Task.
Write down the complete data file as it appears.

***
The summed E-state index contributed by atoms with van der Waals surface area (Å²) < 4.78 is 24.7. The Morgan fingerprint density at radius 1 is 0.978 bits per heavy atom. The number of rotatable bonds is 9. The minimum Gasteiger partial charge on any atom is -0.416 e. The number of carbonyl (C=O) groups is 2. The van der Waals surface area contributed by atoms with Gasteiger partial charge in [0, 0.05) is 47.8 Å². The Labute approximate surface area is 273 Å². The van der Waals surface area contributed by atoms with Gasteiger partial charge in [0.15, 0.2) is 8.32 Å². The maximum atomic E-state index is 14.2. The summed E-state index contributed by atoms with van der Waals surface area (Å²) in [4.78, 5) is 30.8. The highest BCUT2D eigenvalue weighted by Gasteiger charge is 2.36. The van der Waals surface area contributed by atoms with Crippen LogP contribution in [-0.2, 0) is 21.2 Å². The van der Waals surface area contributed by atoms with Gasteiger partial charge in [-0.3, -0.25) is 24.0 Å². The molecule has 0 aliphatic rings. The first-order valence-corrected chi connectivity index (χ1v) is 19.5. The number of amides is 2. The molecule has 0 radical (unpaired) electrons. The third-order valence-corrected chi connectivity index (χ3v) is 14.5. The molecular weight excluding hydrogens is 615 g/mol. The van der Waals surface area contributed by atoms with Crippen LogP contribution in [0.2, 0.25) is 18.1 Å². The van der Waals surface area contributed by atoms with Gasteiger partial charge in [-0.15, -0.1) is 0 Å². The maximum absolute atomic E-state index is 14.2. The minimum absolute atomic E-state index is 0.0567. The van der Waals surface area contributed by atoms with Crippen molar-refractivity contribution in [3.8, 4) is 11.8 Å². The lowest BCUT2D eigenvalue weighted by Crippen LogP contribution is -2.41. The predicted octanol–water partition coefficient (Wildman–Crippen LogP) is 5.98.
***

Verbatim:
The summed E-state index contributed by atoms with van der Waals surface area (Å²) < 4.78 is 24.7. The Morgan fingerprint density at radius 1 is 0.978 bits per heavy atom. The number of rotatable bonds is 9. The minimum Gasteiger partial charge on any atom is -0.416 e. The number of carbonyl (C=O) groups is 2. The van der Waals surface area contributed by atoms with Gasteiger partial charge in [0, 0.05) is 47.8 Å². The Labute approximate surface area is 273 Å². The van der Waals surface area contributed by atoms with Gasteiger partial charge in [0.15, 0.2) is 8.32 Å². The maximum atomic E-state index is 14.2. The summed E-state index contributed by atoms with van der Waals surface area (Å²) in [4.78, 5) is 30.8. The highest BCUT2D eigenvalue weighted by Gasteiger charge is 2.36. The van der Waals surface area contributed by atoms with Crippen LogP contribution in [-0.2, 0) is 21.2 Å². The van der Waals surface area contributed by atoms with Gasteiger partial charge in [-0.3, -0.25) is 24.0 Å². The molecule has 0 aliphatic rings. The first-order valence-corrected chi connectivity index (χ1v) is 19.5. The number of amides is 2. The molecule has 0 radical (unpaired) electrons. The third-order valence-corrected chi connectivity index (χ3v) is 14.5. The molecular weight excluding hydrogens is 615 g/mol. The van der Waals surface area contributed by atoms with Crippen LogP contribution in [0.2, 0.25) is 18.1 Å². The van der Waals surface area contributed by atoms with Gasteiger partial charge in [-0.15, -0.1) is 0 Å². The maximum absolute atomic E-state index is 14.2. The minimum absolute atomic E-state index is 0.0567. The van der Waals surface area contributed by atoms with Crippen molar-refractivity contribution in [3.8, 4) is 11.8 Å². The lowest BCUT2D eigenvalue weighted by Crippen LogP contribution is -2.41. The predicted octanol–water partition coefficient (Wildman–Crippen LogP) is 5.98.